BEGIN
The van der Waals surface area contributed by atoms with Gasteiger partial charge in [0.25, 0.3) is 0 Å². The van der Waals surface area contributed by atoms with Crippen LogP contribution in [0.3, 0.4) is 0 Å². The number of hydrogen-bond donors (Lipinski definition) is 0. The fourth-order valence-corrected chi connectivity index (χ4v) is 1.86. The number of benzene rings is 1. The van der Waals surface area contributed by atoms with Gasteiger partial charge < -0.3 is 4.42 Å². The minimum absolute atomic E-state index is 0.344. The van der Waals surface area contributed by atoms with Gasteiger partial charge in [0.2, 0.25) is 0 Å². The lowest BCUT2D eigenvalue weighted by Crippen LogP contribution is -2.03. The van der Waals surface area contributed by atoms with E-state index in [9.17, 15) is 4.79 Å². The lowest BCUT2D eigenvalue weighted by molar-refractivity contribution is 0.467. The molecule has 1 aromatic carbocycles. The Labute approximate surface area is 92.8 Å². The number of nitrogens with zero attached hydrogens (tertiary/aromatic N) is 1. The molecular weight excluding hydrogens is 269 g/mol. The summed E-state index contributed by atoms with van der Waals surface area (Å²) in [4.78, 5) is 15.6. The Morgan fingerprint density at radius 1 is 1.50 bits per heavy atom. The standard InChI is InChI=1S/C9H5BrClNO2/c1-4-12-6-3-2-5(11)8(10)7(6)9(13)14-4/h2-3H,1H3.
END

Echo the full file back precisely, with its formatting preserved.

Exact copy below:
The van der Waals surface area contributed by atoms with Gasteiger partial charge in [0.25, 0.3) is 0 Å². The van der Waals surface area contributed by atoms with Crippen LogP contribution in [0.3, 0.4) is 0 Å². The number of hydrogen-bond donors (Lipinski definition) is 0. The fourth-order valence-corrected chi connectivity index (χ4v) is 1.86. The number of benzene rings is 1. The van der Waals surface area contributed by atoms with Gasteiger partial charge < -0.3 is 4.42 Å². The minimum absolute atomic E-state index is 0.344. The van der Waals surface area contributed by atoms with Gasteiger partial charge in [0.2, 0.25) is 0 Å². The lowest BCUT2D eigenvalue weighted by Crippen LogP contribution is -2.03. The van der Waals surface area contributed by atoms with E-state index in [9.17, 15) is 4.79 Å². The lowest BCUT2D eigenvalue weighted by molar-refractivity contribution is 0.467. The molecule has 1 aromatic carbocycles. The Labute approximate surface area is 92.8 Å². The number of nitrogens with zero attached hydrogens (tertiary/aromatic N) is 1. The molecular weight excluding hydrogens is 269 g/mol. The summed E-state index contributed by atoms with van der Waals surface area (Å²) in [4.78, 5) is 15.6. The Morgan fingerprint density at radius 1 is 1.50 bits per heavy atom. The standard InChI is InChI=1S/C9H5BrClNO2/c1-4-12-6-3-2-5(11)8(10)7(6)9(13)14-4/h2-3H,1H3.